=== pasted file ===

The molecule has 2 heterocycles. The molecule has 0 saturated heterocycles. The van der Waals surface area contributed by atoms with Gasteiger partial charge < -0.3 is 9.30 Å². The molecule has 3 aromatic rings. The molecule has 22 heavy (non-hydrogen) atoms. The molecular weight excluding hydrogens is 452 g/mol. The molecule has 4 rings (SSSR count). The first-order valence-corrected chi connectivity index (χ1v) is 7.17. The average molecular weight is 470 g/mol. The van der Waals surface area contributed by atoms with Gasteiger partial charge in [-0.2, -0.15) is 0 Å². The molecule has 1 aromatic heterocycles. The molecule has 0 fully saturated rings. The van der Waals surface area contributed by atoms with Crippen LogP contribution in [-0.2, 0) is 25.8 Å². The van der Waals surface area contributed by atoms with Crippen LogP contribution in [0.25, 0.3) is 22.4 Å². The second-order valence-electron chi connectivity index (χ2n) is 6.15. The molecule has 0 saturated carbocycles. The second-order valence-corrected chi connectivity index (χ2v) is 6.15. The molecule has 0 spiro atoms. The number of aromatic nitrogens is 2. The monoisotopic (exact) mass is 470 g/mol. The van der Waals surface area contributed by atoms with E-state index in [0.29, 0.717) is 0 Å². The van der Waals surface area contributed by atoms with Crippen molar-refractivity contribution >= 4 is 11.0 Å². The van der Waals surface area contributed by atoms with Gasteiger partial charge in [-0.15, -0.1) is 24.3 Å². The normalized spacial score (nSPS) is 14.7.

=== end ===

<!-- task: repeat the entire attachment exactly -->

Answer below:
The molecule has 2 heterocycles. The molecule has 0 saturated heterocycles. The van der Waals surface area contributed by atoms with Gasteiger partial charge < -0.3 is 9.30 Å². The molecule has 3 aromatic rings. The molecule has 22 heavy (non-hydrogen) atoms. The molecular weight excluding hydrogens is 452 g/mol. The molecule has 4 rings (SSSR count). The first-order valence-corrected chi connectivity index (χ1v) is 7.17. The average molecular weight is 470 g/mol. The van der Waals surface area contributed by atoms with Gasteiger partial charge in [-0.2, -0.15) is 0 Å². The molecule has 1 aromatic heterocycles. The molecule has 0 fully saturated rings. The van der Waals surface area contributed by atoms with Crippen LogP contribution in [-0.2, 0) is 25.8 Å². The van der Waals surface area contributed by atoms with Crippen LogP contribution in [0.25, 0.3) is 22.4 Å². The second-order valence-electron chi connectivity index (χ2n) is 6.15. The molecule has 0 saturated carbocycles. The second-order valence-corrected chi connectivity index (χ2v) is 6.15. The molecule has 0 spiro atoms. The number of aromatic nitrogens is 2. The monoisotopic (exact) mass is 470 g/mol. The van der Waals surface area contributed by atoms with E-state index in [0.29, 0.717) is 0 Å². The van der Waals surface area contributed by atoms with Crippen molar-refractivity contribution >= 4 is 11.0 Å². The van der Waals surface area contributed by atoms with Gasteiger partial charge in [-0.15, -0.1) is 24.3 Å². The normalized spacial score (nSPS) is 14.7.